The Films of Jordan Vogt-Roberts
The Kings of Summer
Nick Offerman: American Ham
Kong: Skull Island (April 19/17)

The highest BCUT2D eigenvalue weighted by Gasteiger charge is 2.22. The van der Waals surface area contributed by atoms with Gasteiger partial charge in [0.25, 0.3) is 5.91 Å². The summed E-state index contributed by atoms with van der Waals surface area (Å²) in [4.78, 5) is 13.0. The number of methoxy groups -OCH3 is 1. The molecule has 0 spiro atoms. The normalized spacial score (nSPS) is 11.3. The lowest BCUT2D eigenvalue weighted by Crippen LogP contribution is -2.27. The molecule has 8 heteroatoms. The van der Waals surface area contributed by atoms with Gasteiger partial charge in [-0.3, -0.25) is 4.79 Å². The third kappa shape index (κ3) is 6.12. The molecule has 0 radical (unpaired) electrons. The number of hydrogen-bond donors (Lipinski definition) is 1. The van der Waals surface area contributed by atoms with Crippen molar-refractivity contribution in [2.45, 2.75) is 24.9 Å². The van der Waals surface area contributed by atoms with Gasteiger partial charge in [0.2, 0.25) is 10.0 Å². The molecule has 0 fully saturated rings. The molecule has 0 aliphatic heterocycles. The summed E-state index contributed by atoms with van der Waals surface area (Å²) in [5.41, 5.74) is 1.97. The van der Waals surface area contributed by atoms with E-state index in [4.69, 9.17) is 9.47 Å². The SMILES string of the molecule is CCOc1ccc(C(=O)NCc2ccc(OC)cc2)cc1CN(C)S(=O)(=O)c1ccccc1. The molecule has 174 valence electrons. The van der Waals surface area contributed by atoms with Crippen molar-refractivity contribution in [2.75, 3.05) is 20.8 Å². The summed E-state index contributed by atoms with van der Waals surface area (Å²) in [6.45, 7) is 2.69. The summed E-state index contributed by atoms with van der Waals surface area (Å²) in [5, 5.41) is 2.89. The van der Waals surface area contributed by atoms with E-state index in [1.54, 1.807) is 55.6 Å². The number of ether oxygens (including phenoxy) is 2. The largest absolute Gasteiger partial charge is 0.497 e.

An especially awful Hollywood blockbuster, Kong: Skull Island follows a team of soldiers and scientists as they arrive at the title locale intending to map it out for official use – though it’s not long before the group is attacked by a number of deadly creatures. Filmmaker Jordan Vogt-Roberts delivers a generic and excessively slick opening stretch that immediately sets the viewer on edge, as Kong: Skull Island, which seems to have emerged directly from a template for movies of this ilk, suffers from an almost total lack of personality that extends to its many, many attributes – with the film’s talented cast, for the most part, forced into the confines of one-dimensional, run-of-the-mill characters. (John C. Reilly, playing an off-the-wall recluse, turns in an oddball and consistently entertaining turn that stands as the sole exception to this.) The movie’s transformation from mediocre to unwatchable, then, arrives with its first big action sequence, as Vogt-Roberts employs a frenetic and over-the-top sensibility that would seem excessive in a videogame cut scene – with the total lack of thrills (and coherence) that ensues setting a tone of abject incompetence that persists right up through to the equally ineffective climax. Kong: Skull Island’s failure is especially disappointing given that it remains rather obvious that scripters Dan Gilroy, Max Borenstein, and Derek Connolly have been heavily inspired by Jurassic Park, but, as becomes increasingly clear, the movie simply doesn’t possess the wonder and excitement of that seminal Spielberg success (ie it all just feels so cynical and mechanical). Adding insult to injury is a narrative that does, for the most part, feel like it’s spinning its wheels, with this pervasive absence of momentum paving the way for an interminable second half that lurches from one poorly-conceived and entirely tedious set piece to the next – with the expectedly underwhelming finale only cementing Kong: Skull Island’s place as a wholly pointless exercise in big-budget filmmaking.